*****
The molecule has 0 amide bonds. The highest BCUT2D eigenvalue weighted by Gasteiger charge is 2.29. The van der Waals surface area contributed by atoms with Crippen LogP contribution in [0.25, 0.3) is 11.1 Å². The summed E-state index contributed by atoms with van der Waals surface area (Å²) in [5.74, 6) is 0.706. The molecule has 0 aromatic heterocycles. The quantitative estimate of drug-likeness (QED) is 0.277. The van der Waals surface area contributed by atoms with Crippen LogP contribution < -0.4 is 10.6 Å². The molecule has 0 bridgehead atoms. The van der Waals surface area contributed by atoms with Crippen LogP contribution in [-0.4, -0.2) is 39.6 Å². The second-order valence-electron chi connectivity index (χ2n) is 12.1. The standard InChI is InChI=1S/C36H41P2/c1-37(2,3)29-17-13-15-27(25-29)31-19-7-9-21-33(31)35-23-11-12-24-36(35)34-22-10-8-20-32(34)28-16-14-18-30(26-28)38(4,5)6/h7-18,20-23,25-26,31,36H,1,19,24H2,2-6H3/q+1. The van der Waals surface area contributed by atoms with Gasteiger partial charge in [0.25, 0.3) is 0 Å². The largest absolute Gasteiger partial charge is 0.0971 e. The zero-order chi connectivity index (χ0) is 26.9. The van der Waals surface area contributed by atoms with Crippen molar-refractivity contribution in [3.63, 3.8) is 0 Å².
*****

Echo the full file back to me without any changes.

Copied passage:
The molecule has 0 amide bonds. The highest BCUT2D eigenvalue weighted by Gasteiger charge is 2.29. The van der Waals surface area contributed by atoms with Crippen LogP contribution in [0.25, 0.3) is 11.1 Å². The summed E-state index contributed by atoms with van der Waals surface area (Å²) in [5.74, 6) is 0.706. The molecule has 0 aromatic heterocycles. The quantitative estimate of drug-likeness (QED) is 0.277. The van der Waals surface area contributed by atoms with Crippen LogP contribution < -0.4 is 10.6 Å². The molecule has 0 bridgehead atoms. The van der Waals surface area contributed by atoms with Crippen LogP contribution in [-0.4, -0.2) is 39.6 Å². The second-order valence-electron chi connectivity index (χ2n) is 12.1. The standard InChI is InChI=1S/C36H41P2/c1-37(2,3)29-17-13-15-27(25-29)31-19-7-9-21-33(31)35-23-11-12-24-36(35)34-22-10-8-20-32(34)28-16-14-18-30(26-28)38(4,5)6/h7-18,20-23,25-26,31,36H,1,19,24H2,2-6H3/q+1. The van der Waals surface area contributed by atoms with Gasteiger partial charge in [0.25, 0.3) is 0 Å². The largest absolute Gasteiger partial charge is 0.0971 e. The zero-order chi connectivity index (χ0) is 26.9. The van der Waals surface area contributed by atoms with Crippen molar-refractivity contribution in [3.63, 3.8) is 0 Å².